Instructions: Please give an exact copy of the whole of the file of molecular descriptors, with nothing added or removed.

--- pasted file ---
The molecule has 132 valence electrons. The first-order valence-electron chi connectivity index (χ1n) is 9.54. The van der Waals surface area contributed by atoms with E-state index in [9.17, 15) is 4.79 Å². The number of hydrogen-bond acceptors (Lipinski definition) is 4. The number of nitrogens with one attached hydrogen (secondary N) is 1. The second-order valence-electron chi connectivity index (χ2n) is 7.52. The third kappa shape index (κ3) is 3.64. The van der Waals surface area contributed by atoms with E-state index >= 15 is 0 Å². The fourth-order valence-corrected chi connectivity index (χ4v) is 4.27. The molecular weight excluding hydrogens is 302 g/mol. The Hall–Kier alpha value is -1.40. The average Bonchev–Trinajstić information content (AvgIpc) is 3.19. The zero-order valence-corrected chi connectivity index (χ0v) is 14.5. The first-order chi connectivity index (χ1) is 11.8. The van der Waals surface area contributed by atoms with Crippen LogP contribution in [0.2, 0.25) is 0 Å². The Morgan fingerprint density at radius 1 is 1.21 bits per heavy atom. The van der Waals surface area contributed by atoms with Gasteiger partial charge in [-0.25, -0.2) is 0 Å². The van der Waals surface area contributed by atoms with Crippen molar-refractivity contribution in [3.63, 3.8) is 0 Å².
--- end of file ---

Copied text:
The molecule has 132 valence electrons. The first-order valence-electron chi connectivity index (χ1n) is 9.54. The van der Waals surface area contributed by atoms with E-state index in [9.17, 15) is 4.79 Å². The number of hydrogen-bond acceptors (Lipinski definition) is 4. The number of nitrogens with one attached hydrogen (secondary N) is 1. The second-order valence-electron chi connectivity index (χ2n) is 7.52. The third kappa shape index (κ3) is 3.64. The van der Waals surface area contributed by atoms with E-state index >= 15 is 0 Å². The fourth-order valence-corrected chi connectivity index (χ4v) is 4.27. The molecular weight excluding hydrogens is 302 g/mol. The Hall–Kier alpha value is -1.40. The average Bonchev–Trinajstić information content (AvgIpc) is 3.19. The zero-order valence-corrected chi connectivity index (χ0v) is 14.5. The first-order chi connectivity index (χ1) is 11.8. The van der Waals surface area contributed by atoms with Crippen LogP contribution in [0.2, 0.25) is 0 Å². The Morgan fingerprint density at radius 1 is 1.21 bits per heavy atom. The van der Waals surface area contributed by atoms with Gasteiger partial charge in [-0.25, -0.2) is 0 Å². The van der Waals surface area contributed by atoms with Crippen molar-refractivity contribution in [3.63, 3.8) is 0 Å².